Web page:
In the second such case in two weeks in South Korea, cryptocurrency exchange Bithumb was hacked into and a large amount of tokens stolen from its servers. The company made the announcement on its website Wednesday morning, saying it was suspending all services till further notice.

The total value of crypto tokens that were stolen was about 35 billion won (roughly $31.5 million). Bithumb said it would cover any losses suffered by its customers, and that all assets were being transferred to a cold wallet, which refers to storing them offline. Keeping them away from the internet ensures they can’t be stolen, even if the company’s servers were still vulnerable.

The hack took place sometime between late night Tuesday and early morning Wednesday (South Korean time), according to Bithumb’s statement, which did not specify the exact cryptocurrencies affected.

A couple of social media posts the company made on its official Facebook and Twitter accounts have since been deleted, but they mentioned a value of $30 million, and the fact that the company would cover the stolen cryptocurrencies, along with announcing the stoppage of all deposit and withdrawal services.

A post by Bithumb on its Facebook page announcing the hack. The post has since been deleted.

Another post that appeared on both those accounts soon after the deleted messages again urged the company’s “valuable customers” to not make any deposits into their Bithumb wallets, and provided a link to the company’s statement.

Somewhat curiously, just before Bithumb announced the news of the hack, it posted a notice on its social media accounts, temporarily suspending deposits into its wallet while it changed its wallet system “due to the increasing safety issues.” The hacking news came minutes later.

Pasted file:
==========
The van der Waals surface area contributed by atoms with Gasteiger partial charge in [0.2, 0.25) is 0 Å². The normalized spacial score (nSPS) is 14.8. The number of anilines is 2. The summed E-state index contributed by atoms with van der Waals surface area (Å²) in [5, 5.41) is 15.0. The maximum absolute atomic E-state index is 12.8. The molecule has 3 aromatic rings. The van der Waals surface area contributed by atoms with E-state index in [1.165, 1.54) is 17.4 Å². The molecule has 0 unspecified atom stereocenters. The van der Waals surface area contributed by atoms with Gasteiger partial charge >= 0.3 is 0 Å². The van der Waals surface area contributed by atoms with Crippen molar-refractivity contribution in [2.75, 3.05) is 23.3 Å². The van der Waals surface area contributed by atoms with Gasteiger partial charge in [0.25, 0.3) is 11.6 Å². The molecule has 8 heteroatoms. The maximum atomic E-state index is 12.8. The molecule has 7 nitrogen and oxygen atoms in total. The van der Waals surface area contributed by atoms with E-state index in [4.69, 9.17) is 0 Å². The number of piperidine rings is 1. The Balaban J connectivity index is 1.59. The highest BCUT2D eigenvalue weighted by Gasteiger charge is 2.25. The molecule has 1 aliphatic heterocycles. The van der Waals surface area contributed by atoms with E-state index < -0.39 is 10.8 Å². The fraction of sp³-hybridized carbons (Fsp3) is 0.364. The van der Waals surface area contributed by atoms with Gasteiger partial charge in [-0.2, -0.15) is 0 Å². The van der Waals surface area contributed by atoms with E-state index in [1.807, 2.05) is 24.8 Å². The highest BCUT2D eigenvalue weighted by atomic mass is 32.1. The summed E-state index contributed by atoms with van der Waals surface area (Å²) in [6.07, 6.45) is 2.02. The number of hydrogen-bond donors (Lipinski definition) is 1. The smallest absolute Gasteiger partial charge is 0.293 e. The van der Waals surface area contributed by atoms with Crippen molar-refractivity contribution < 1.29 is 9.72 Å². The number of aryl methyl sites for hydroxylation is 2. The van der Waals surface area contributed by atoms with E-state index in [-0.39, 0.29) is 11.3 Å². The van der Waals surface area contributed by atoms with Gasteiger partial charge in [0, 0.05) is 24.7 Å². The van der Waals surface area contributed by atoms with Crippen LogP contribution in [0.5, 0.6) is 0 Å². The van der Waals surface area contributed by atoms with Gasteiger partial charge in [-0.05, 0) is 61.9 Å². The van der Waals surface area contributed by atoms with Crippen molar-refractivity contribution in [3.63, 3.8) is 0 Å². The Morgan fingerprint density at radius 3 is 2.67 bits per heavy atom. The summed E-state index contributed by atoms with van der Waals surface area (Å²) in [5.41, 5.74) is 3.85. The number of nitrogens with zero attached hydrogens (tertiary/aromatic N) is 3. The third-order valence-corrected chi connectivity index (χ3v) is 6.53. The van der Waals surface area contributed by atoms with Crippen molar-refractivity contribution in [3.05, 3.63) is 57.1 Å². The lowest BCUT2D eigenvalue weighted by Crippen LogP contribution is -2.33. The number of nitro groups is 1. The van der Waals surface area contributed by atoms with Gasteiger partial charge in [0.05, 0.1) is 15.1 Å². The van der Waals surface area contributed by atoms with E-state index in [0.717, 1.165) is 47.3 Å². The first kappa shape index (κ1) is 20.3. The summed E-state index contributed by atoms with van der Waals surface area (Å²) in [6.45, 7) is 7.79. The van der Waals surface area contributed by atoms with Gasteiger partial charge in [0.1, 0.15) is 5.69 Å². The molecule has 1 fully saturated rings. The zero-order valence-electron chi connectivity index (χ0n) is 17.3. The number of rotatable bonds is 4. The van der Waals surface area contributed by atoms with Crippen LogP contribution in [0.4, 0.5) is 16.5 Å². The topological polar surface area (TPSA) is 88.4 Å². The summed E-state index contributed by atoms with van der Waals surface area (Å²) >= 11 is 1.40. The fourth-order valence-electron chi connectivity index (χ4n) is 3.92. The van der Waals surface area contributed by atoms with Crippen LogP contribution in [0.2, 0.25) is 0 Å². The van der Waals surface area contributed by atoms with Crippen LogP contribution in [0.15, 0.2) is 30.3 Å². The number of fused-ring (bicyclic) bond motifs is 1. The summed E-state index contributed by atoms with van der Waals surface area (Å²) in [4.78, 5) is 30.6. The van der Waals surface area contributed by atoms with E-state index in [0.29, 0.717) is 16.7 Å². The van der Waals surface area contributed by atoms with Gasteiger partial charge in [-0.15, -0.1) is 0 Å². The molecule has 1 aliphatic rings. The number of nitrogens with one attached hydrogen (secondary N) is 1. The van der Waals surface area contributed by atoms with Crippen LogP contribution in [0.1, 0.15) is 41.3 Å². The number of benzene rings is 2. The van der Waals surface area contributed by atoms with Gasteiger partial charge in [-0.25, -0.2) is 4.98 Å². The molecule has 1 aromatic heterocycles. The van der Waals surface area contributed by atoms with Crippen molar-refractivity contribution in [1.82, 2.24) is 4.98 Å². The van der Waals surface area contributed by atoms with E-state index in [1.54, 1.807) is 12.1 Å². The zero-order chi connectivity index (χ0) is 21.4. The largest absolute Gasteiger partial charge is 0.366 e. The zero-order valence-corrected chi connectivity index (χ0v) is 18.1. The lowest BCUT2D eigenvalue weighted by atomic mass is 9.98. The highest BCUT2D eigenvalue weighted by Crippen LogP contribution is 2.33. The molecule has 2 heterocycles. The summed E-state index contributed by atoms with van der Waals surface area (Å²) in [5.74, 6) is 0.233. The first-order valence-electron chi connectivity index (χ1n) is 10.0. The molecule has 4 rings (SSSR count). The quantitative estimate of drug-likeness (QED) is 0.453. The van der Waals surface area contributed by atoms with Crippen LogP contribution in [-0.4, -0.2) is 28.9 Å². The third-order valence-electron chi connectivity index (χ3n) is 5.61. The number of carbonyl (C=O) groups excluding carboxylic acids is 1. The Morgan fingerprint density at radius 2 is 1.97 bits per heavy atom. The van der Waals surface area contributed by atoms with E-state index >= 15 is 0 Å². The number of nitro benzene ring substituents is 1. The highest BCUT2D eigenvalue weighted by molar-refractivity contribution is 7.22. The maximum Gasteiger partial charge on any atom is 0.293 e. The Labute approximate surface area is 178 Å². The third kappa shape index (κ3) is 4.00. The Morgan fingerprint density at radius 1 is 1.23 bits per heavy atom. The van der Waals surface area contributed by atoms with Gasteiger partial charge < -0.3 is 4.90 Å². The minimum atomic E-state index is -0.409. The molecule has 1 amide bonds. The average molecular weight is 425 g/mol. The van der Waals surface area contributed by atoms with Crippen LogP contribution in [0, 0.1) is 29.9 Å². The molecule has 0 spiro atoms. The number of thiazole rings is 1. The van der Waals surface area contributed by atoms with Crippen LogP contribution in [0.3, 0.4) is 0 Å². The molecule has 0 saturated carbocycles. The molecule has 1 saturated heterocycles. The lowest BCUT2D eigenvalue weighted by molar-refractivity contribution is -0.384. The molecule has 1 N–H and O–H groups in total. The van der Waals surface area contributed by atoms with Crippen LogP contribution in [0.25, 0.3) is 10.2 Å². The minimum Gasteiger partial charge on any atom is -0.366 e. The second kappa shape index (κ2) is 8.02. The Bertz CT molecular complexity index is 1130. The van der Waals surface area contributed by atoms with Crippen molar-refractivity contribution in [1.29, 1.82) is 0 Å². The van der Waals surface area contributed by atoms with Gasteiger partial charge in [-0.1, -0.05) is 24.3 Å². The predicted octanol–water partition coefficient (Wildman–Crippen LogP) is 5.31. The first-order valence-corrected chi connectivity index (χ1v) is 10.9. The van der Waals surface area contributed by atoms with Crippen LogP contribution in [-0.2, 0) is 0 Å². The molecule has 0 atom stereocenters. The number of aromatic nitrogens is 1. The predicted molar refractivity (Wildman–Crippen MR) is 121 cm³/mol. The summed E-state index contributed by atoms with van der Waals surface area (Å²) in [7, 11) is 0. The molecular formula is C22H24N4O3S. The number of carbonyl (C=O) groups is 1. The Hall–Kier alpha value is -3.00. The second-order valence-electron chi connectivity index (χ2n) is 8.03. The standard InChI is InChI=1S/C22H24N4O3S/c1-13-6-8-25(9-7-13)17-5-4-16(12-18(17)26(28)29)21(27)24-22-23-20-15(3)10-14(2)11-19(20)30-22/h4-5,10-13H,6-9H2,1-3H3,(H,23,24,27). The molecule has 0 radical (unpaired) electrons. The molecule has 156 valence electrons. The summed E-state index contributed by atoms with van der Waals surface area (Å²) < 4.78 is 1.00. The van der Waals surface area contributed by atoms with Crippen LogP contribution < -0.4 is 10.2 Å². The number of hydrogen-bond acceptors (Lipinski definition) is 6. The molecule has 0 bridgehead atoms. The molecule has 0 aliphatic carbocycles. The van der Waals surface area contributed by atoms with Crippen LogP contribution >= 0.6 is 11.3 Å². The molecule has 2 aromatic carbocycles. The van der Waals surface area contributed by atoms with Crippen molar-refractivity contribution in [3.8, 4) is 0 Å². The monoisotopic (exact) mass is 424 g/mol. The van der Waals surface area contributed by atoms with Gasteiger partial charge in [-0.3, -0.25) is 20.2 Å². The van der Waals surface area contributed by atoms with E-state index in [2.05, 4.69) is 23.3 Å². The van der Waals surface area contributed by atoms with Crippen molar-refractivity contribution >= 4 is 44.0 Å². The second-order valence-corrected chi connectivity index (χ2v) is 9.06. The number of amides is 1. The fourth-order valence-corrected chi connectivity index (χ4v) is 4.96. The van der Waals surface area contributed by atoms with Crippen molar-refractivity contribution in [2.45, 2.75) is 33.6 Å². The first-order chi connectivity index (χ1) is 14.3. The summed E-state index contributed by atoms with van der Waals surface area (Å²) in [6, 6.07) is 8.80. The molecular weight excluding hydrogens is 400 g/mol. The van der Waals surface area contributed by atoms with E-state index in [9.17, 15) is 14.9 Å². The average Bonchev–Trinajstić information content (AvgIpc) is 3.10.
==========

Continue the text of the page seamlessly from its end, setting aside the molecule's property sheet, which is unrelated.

The company apologized for the inconvenience to its customers, and said it was making all efforts to restart full operations as soon as possible.

Charlie Lee, the creator of litecoin cryptocurrency, referred to this incident on his own Twitter page and offered advice to crypto investors on how to stay safe.

Even if Bithumb is covering any losses made by its customers, the news still doesn’t bode well for cryptocurrencies in general, coming as the hack did just 10 days after another South Korean exchange, Coinrail, said it had been hacked into. While it didn’t provide exact value of the theft, estimates put it down to about $40 million.

Almost immediately after the news broke, the price of bitcoin fell by almost $200, or 3-4 percent, losing some of the gains it had made over the course of the past week. Other popular cryptocurrencies, like ethereum and litecoin, also fell between 2 and 4 percent in the aftermath of the Bithumb hack. However, given the general high volatility in prices of crypto assets, those changes are not very remarkable.

Bithumb, which is among the world’s largest crypto exchanges by trading volume, was also hacked in July 2017 when over $1 million worth of cryptocurrencies was stolen.